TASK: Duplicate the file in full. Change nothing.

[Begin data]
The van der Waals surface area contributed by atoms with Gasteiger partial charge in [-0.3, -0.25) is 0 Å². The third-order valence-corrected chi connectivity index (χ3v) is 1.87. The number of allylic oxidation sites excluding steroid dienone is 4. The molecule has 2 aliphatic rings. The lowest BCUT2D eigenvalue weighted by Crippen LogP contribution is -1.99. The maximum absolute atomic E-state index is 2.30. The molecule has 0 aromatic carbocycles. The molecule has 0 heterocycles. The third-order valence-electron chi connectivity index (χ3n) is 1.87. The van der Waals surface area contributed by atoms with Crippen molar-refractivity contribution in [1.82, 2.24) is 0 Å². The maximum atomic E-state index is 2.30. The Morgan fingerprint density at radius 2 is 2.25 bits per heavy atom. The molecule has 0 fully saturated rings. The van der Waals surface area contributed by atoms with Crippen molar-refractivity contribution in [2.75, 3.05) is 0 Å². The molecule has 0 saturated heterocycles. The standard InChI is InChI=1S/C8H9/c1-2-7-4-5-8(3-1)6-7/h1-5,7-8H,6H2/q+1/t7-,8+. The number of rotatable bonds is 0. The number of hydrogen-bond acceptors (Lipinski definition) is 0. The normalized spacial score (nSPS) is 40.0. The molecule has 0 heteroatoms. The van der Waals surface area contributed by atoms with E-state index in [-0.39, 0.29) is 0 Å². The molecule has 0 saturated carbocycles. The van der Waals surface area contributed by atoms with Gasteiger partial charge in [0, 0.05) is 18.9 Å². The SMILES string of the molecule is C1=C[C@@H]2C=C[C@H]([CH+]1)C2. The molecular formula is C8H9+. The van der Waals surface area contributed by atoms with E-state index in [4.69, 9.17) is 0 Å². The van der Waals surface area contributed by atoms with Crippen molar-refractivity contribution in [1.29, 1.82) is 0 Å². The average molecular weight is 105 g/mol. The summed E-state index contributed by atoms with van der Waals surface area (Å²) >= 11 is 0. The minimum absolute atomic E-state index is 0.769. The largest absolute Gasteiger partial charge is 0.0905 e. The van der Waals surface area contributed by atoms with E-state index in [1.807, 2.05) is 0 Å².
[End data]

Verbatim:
The van der Waals surface area contributed by atoms with Gasteiger partial charge in [-0.3, -0.25) is 0 Å². The third-order valence-corrected chi connectivity index (χ3v) is 1.87. The number of allylic oxidation sites excluding steroid dienone is 4. The molecule has 2 aliphatic rings. The lowest BCUT2D eigenvalue weighted by Crippen LogP contribution is -1.99. The maximum absolute atomic E-state index is 2.30. The molecule has 0 aromatic carbocycles. The molecule has 0 heterocycles. The third-order valence-electron chi connectivity index (χ3n) is 1.87. The van der Waals surface area contributed by atoms with Crippen molar-refractivity contribution in [1.82, 2.24) is 0 Å². The maximum atomic E-state index is 2.30. The Morgan fingerprint density at radius 2 is 2.25 bits per heavy atom. The molecule has 0 fully saturated rings. The van der Waals surface area contributed by atoms with Crippen molar-refractivity contribution in [2.75, 3.05) is 0 Å². The molecule has 0 saturated heterocycles. The standard InChI is InChI=1S/C8H9/c1-2-7-4-5-8(3-1)6-7/h1-5,7-8H,6H2/q+1/t7-,8+. The number of rotatable bonds is 0. The number of hydrogen-bond acceptors (Lipinski definition) is 0. The normalized spacial score (nSPS) is 40.0. The molecule has 0 heteroatoms. The van der Waals surface area contributed by atoms with E-state index in [-0.39, 0.29) is 0 Å². The molecule has 0 saturated carbocycles. The van der Waals surface area contributed by atoms with Gasteiger partial charge in [0, 0.05) is 18.9 Å². The SMILES string of the molecule is C1=C[C@@H]2C=C[C@H]([CH+]1)C2. The molecular formula is C8H9+. The van der Waals surface area contributed by atoms with E-state index in [4.69, 9.17) is 0 Å². The van der Waals surface area contributed by atoms with Crippen molar-refractivity contribution in [1.29, 1.82) is 0 Å². The average molecular weight is 105 g/mol. The summed E-state index contributed by atoms with van der Waals surface area (Å²) >= 11 is 0. The minimum absolute atomic E-state index is 0.769. The largest absolute Gasteiger partial charge is 0.0905 e. The van der Waals surface area contributed by atoms with E-state index in [1.807, 2.05) is 0 Å².